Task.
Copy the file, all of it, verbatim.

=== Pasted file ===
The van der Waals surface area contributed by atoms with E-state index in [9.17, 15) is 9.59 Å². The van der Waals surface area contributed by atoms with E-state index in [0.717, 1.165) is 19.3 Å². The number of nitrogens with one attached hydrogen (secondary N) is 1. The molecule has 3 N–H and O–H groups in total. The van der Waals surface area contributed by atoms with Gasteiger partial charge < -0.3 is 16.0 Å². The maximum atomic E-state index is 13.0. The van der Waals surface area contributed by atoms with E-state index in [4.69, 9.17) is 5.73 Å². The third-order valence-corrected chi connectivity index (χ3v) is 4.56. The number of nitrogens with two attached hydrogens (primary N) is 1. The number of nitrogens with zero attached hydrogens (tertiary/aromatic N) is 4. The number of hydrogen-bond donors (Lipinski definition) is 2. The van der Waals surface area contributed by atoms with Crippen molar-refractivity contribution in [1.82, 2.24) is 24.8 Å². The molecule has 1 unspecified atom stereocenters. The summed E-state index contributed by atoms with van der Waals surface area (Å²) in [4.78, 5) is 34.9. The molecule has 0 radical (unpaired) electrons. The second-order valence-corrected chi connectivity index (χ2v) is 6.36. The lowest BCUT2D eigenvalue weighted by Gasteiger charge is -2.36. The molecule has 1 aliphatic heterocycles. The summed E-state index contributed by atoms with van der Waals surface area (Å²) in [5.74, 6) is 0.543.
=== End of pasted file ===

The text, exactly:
The van der Waals surface area contributed by atoms with E-state index in [9.17, 15) is 9.59 Å². The van der Waals surface area contributed by atoms with E-state index in [0.717, 1.165) is 19.3 Å². The number of nitrogens with one attached hydrogen (secondary N) is 1. The molecule has 3 N–H and O–H groups in total. The van der Waals surface area contributed by atoms with Gasteiger partial charge < -0.3 is 16.0 Å². The maximum atomic E-state index is 13.0. The van der Waals surface area contributed by atoms with E-state index in [4.69, 9.17) is 5.73 Å². The third-order valence-corrected chi connectivity index (χ3v) is 4.56. The number of nitrogens with two attached hydrogens (primary N) is 1. The number of nitrogens with zero attached hydrogens (tertiary/aromatic N) is 4. The number of hydrogen-bond donors (Lipinski definition) is 2. The van der Waals surface area contributed by atoms with Crippen molar-refractivity contribution in [1.82, 2.24) is 24.8 Å². The molecule has 1 unspecified atom stereocenters. The summed E-state index contributed by atoms with van der Waals surface area (Å²) in [4.78, 5) is 34.9. The molecule has 0 radical (unpaired) electrons. The second-order valence-corrected chi connectivity index (χ2v) is 6.36. The lowest BCUT2D eigenvalue weighted by Gasteiger charge is -2.36. The molecule has 1 aliphatic heterocycles. The summed E-state index contributed by atoms with van der Waals surface area (Å²) in [5.74, 6) is 0.543.